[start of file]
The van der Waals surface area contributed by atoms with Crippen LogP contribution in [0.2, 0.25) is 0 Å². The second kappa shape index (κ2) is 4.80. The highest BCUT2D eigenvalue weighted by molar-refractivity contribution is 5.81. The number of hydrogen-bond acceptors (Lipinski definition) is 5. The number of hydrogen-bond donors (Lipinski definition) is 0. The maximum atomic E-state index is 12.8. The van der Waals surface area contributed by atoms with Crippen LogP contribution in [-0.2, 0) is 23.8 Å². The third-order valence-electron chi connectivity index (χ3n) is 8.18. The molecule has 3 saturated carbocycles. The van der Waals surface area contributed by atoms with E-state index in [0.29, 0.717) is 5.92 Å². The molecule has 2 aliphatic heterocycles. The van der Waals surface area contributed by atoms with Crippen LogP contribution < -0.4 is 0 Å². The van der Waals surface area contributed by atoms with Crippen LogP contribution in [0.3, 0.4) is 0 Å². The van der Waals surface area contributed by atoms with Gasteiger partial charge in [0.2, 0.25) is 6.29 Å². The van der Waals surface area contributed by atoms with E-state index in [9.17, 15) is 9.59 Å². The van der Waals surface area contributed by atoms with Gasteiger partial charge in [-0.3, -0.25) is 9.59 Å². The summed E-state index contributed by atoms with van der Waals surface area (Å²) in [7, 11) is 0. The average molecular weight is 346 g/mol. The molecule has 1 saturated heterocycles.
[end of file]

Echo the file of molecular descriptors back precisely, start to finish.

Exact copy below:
The van der Waals surface area contributed by atoms with Crippen LogP contribution in [0.2, 0.25) is 0 Å². The second kappa shape index (κ2) is 4.80. The highest BCUT2D eigenvalue weighted by molar-refractivity contribution is 5.81. The number of hydrogen-bond acceptors (Lipinski definition) is 5. The number of hydrogen-bond donors (Lipinski definition) is 0. The maximum atomic E-state index is 12.8. The van der Waals surface area contributed by atoms with Crippen LogP contribution in [-0.2, 0) is 23.8 Å². The third-order valence-electron chi connectivity index (χ3n) is 8.18. The molecule has 3 saturated carbocycles. The van der Waals surface area contributed by atoms with E-state index in [0.29, 0.717) is 5.92 Å². The molecule has 2 aliphatic heterocycles. The van der Waals surface area contributed by atoms with Crippen LogP contribution < -0.4 is 0 Å². The van der Waals surface area contributed by atoms with Crippen LogP contribution in [0.3, 0.4) is 0 Å². The van der Waals surface area contributed by atoms with Gasteiger partial charge in [0.2, 0.25) is 6.29 Å². The van der Waals surface area contributed by atoms with E-state index in [9.17, 15) is 9.59 Å². The van der Waals surface area contributed by atoms with Gasteiger partial charge in [-0.3, -0.25) is 9.59 Å². The summed E-state index contributed by atoms with van der Waals surface area (Å²) in [7, 11) is 0. The average molecular weight is 346 g/mol. The molecule has 1 saturated heterocycles.